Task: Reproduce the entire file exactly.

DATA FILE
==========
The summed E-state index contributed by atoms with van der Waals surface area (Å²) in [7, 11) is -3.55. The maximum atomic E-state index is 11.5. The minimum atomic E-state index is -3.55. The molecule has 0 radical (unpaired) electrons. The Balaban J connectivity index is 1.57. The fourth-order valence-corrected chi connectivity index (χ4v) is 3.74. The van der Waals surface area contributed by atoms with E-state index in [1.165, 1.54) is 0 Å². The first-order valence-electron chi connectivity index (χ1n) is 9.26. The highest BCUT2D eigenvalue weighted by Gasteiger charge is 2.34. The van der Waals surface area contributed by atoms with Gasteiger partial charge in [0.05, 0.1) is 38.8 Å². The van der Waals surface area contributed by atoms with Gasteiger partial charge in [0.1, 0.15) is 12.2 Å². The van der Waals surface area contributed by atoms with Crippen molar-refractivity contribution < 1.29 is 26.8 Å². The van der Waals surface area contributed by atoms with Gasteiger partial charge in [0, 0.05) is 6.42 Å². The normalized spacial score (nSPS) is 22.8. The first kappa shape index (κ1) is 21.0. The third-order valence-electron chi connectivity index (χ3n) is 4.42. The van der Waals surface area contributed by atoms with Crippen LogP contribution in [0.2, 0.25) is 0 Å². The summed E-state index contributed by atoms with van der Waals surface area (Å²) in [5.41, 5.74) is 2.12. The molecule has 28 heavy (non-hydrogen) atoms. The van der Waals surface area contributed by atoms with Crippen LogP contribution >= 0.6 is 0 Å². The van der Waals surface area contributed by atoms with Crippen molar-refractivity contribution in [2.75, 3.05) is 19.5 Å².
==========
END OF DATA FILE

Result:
The summed E-state index contributed by atoms with van der Waals surface area (Å²) in [7, 11) is -3.55. The maximum atomic E-state index is 11.5. The minimum atomic E-state index is -3.55. The molecule has 0 radical (unpaired) electrons. The Balaban J connectivity index is 1.57. The fourth-order valence-corrected chi connectivity index (χ4v) is 3.74. The van der Waals surface area contributed by atoms with E-state index in [1.165, 1.54) is 0 Å². The first-order valence-electron chi connectivity index (χ1n) is 9.26. The highest BCUT2D eigenvalue weighted by Gasteiger charge is 2.34. The van der Waals surface area contributed by atoms with Gasteiger partial charge in [0.05, 0.1) is 38.8 Å². The van der Waals surface area contributed by atoms with Gasteiger partial charge in [0.1, 0.15) is 12.2 Å². The van der Waals surface area contributed by atoms with Crippen molar-refractivity contribution < 1.29 is 26.8 Å². The van der Waals surface area contributed by atoms with Gasteiger partial charge in [0, 0.05) is 6.42 Å². The normalized spacial score (nSPS) is 22.8. The first kappa shape index (κ1) is 21.0. The third-order valence-electron chi connectivity index (χ3n) is 4.42. The van der Waals surface area contributed by atoms with Crippen LogP contribution in [0.2, 0.25) is 0 Å². The summed E-state index contributed by atoms with van der Waals surface area (Å²) in [5.41, 5.74) is 2.12. The molecule has 28 heavy (non-hydrogen) atoms. The van der Waals surface area contributed by atoms with Crippen LogP contribution >= 0.6 is 0 Å². The van der Waals surface area contributed by atoms with Crippen molar-refractivity contribution in [2.75, 3.05) is 19.5 Å².